There’s more to Bordeaux than….

wine and history and culture….…. there’s also food.
Traditionally visitors to Bordeaux end up quacking after a few days with the Foie gras and Sauternes, Magret and Medoc or Confit de canard and Saint Emilion matches that are often served in local chateaux and bistros alike – and who can complain it’s all delicious but there is more to the local gastronomy than duck.
Think the famous ‘Agneau de Pauillac’, you can guess which wine is served with that, and the ‘Asperges de Blaye’ always delightful in spring with the dry white Sauvignon blanc based blends.
There is one product that seemed lacking and that is a local cheese. Renown Bordeaux cheesemonger Jean d’Alos has now come up with an new idea based an old tradition to remedy this. In the past, local shepherds would make a spring cheese from milking their goats kept in the Graves vineyards before herding them back to towards the Pyrenees for the summer. In the 15th century cellar under the town centre shop the cheesemongers from Jean d’Alos have renewed this tradition. Ageing hard goats milk cheeses named Tomme d’Aquitaine for at least 4 months and washing them twice a week with Sauternes to give them a unique fruity flavor.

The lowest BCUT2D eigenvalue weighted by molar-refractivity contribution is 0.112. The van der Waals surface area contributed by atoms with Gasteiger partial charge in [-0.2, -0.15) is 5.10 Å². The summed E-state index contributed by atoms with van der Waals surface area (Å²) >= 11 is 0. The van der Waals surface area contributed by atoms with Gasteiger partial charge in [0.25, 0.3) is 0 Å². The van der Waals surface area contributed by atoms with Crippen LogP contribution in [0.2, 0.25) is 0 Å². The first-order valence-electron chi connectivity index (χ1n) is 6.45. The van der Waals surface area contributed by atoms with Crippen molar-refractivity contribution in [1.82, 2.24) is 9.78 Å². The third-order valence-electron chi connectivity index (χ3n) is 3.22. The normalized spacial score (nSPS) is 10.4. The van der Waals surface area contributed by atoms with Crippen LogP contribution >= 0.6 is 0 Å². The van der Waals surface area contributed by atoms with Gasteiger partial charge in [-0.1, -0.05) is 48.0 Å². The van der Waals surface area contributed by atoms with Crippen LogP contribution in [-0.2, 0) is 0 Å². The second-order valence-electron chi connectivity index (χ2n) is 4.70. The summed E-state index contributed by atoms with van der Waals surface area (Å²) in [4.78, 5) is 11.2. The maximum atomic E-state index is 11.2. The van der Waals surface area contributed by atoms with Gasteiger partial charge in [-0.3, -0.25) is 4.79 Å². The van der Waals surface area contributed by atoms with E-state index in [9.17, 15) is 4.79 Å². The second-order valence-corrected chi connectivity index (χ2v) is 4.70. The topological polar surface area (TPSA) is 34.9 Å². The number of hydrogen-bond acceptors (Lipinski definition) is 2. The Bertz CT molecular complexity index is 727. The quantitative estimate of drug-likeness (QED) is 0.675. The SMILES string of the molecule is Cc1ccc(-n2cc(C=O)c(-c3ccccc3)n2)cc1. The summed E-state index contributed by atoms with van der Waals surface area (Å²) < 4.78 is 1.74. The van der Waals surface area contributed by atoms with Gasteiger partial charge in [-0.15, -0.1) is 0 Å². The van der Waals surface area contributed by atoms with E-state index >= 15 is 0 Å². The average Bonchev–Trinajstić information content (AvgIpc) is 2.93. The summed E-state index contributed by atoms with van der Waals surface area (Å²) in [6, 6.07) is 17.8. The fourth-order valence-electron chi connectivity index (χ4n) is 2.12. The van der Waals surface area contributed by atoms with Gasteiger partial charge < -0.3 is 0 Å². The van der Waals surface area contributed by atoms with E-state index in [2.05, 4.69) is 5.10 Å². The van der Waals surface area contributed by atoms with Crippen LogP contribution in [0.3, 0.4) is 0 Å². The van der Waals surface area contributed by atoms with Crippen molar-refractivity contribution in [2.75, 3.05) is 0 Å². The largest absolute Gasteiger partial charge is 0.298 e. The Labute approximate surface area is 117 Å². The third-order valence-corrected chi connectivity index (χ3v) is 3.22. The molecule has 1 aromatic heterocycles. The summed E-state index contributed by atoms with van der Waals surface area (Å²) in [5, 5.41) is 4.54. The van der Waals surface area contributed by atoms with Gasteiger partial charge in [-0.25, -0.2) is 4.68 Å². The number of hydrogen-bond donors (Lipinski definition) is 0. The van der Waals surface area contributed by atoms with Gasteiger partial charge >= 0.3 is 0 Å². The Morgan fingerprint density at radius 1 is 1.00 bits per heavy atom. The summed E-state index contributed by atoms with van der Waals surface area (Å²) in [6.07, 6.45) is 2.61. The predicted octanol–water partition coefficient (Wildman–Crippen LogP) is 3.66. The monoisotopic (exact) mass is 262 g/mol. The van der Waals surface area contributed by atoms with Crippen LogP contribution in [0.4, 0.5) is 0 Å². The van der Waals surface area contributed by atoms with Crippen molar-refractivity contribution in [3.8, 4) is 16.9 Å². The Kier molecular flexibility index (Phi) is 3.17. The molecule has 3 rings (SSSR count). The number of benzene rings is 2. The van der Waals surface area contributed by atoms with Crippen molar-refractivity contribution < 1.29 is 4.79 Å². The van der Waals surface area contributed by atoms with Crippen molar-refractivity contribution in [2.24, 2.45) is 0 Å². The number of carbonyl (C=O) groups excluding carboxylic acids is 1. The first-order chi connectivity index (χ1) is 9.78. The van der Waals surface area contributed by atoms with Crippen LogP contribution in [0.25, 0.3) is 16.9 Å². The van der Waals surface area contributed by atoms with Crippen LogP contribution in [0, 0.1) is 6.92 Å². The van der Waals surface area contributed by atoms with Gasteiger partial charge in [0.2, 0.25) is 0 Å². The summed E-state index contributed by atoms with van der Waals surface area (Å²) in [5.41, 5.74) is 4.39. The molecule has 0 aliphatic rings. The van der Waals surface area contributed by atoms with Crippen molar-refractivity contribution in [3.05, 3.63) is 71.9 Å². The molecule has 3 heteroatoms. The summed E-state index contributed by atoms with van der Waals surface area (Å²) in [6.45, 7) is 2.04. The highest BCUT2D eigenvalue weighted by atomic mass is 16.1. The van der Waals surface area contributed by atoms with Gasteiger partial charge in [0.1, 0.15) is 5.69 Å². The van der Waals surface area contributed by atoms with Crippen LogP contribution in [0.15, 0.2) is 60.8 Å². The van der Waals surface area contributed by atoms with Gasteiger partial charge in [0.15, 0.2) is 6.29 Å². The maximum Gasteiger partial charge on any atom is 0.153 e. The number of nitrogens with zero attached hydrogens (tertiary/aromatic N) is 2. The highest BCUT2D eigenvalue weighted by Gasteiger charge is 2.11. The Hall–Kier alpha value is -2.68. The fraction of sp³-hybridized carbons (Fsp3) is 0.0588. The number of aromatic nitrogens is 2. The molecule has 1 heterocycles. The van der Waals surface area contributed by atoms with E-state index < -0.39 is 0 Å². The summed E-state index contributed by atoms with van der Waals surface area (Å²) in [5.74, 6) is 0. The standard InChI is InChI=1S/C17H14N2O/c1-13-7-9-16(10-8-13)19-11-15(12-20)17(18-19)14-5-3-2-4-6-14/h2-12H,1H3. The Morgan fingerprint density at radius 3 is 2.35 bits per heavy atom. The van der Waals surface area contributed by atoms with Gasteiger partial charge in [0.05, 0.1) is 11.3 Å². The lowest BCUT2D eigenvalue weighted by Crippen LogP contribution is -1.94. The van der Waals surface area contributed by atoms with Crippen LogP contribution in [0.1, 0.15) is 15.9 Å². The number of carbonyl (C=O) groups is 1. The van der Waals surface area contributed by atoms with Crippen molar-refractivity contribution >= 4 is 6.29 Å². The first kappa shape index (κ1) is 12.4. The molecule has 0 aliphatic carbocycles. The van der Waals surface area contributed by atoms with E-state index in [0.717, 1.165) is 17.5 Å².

The 15th century aging cellar under the town centre Jean d’Alos cheeseshop

And how about some fish, yes the Atlantic ocean is not far, giving a wonderful supply of shellfish, in particular oysters. However the famous Gironde estuary that influences the microclimate of the Medoc is also traditionally home to the Sturgeon. The wild Sturgeon was sadly over fished long ago but is now being introduced and a local company Sturia is now France’s leading caviar producer with sturgeon being farmed at 9 different sites producing 12 tonnes of caviar each year. The often forgotten flesh of the Sturgeon is also delicious and local Michelin star chef Philippe Etchebest from the beautiful l’Hostellerie de Plaisance in Saint Emilion is a big fan, often using it, as well as the caviar, in his recipes. He has now gone a step further creating a small range of products based on the sturgeon.

Tasting the Sturgeon pâté on the terrace of the Hostellerie de Plaisance.

There are 2 pâtés (my favourite is the slightly spicy one) and a marinated sturgeon with an Asian flavoured marinade and you don’t have to come to Saint Emilion to try them (although I do recommend it). Both are available on the web site and can be shipped, now all you have to do is decide which of Bordeaux 60 appellations matches best – bon appétit!

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